Enterococci are commensal bacteria inhabiting GI tract of animals and humans. It typically emerges in debilitated patients exposed to broad-spectrum antibiotics and as part of polymicrobial infections (especially, GI and/or urogenital). Enterococci are usually part of mixed aerobic and anaerobic flora, and antimicrobial regimens with minimal in vitro anti-enterococcal activity are often effective in treating mixed infections; therefore, the pathogenicity of enterococci in this setting is questionable. These and other factors limit the ability of investigators to determine the independent contribution of enterococcal infections to mortality and morbidity.
It is not uncommon to see a positive enteroccocal growth in patients with septic abdomen. Unfortunately, these bacteria commonly possess inherited and acquired resistance to multiple classes of antibiotics (multidrug resistant, MDR). For example, E. faecium has inherited resistance to penicillinase-susceptible penicillin (low level), penicillinase-resistant penicillins, cephalosporins, nalidixic acid, aztreonam, macrolides, and low levels of clindamycin and aminoglycosides (Fraser et al. 2018). It commonly acquires resistance to chloramphenicol, tetracyclines, rifampin, fluoroquinolones, aminoglycosides (high levels), and even vancomycin (Vancomycin Resistant Enterococcus, VRE). Aminopenicillins arrest their growth but do not kill the bacteria; Enterococci promptly produce B-lactamases after exposure to the beta–lactamase inhibitors. The combination of aminoglycosides or ceftriaxone and aminopenicillins may be used to enhance their individual effects (Fernández-Hidalgo et al. 2013) against E.faecalis but not E.faecium. Besides vancomycin and beta-lactam/aminoglycoside combination, enterococci may be sensitive to doxycycline, rifampin and chloramphenicol.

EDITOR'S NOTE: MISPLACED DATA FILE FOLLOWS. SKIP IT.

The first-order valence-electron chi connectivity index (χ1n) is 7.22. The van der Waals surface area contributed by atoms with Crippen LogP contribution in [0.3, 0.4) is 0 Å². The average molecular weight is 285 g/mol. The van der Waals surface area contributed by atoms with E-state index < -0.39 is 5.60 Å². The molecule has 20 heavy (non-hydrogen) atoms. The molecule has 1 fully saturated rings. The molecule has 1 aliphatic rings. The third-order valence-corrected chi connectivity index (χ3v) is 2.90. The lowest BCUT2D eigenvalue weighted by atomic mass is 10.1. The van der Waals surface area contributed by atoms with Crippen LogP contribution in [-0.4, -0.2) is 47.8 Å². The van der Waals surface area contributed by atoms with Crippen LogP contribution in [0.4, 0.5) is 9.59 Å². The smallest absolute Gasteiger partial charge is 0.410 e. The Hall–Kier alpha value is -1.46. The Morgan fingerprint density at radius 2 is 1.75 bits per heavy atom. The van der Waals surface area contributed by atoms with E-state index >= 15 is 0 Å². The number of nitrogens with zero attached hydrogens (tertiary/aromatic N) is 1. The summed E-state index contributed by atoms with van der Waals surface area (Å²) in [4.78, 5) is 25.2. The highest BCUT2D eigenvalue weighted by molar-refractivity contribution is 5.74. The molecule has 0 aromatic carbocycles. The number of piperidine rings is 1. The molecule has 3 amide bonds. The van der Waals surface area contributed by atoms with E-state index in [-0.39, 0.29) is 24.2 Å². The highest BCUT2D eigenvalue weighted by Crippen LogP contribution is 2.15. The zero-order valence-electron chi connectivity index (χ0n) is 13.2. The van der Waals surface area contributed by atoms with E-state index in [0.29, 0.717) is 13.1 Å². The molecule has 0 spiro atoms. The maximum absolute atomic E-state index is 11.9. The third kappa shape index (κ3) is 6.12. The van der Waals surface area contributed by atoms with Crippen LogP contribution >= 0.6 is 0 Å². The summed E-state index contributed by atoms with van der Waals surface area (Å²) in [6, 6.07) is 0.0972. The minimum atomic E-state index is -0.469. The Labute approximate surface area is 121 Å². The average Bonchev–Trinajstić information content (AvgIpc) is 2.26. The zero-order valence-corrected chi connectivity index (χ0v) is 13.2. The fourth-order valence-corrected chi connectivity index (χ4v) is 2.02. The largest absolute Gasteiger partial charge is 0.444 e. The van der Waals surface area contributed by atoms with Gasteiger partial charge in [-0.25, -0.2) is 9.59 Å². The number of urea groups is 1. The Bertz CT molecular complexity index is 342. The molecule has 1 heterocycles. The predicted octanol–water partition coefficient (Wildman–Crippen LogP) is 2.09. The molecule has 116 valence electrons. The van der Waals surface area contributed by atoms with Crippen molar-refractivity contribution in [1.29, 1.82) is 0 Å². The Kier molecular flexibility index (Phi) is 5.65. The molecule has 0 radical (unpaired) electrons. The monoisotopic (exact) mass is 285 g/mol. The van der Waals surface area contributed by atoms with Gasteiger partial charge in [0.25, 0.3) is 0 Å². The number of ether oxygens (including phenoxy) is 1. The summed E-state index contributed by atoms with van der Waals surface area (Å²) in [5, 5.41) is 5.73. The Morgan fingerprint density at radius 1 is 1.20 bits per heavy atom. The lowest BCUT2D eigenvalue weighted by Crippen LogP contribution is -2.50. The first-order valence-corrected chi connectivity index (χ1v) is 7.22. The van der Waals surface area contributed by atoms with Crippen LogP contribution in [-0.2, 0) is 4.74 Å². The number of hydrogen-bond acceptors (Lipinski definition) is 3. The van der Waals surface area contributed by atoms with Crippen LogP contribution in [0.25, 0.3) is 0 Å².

In my clinical practice, it is very common when a dog receives a definitive surgical treatment for a septic abdomen, starts to improve in the first 2-3 days after surgery, and the initial abdominal fluid culture comes back positive for Enterococci in combination with E.coli or other polymicrobial flora. E.faecium is usually MDR and chloramphenicol or rifampin are only antibiotics that this bacterium is sensitive to on the standard culture/sensitivity report. The question arises whether we should ignore the enterococcal growth since the patient is improving and its virulence has been questioned in the human and veterinary literature or we should treat this bacterium? The guideline below was created by myself after reviewing human and veterinary literature.
This guideline can be used in all patients with a positive culture growing Enterococcus spp (most common in septic abdomen secondary to GI perforation, wounds, and urogenital infections). Since the Enterococcus spp. (especially, E. faecium) has an extensive inherited and acquired antibiotic resistance and the virulence of this bacterium is controversial and not always implicated in a syndrome of sepsis, the treatment of positive Enterococcal cultures is not always warranted.
Step 1: Determine the risk of not treating Enterococcus infection.
Low risk patients
- Hemodynamically stable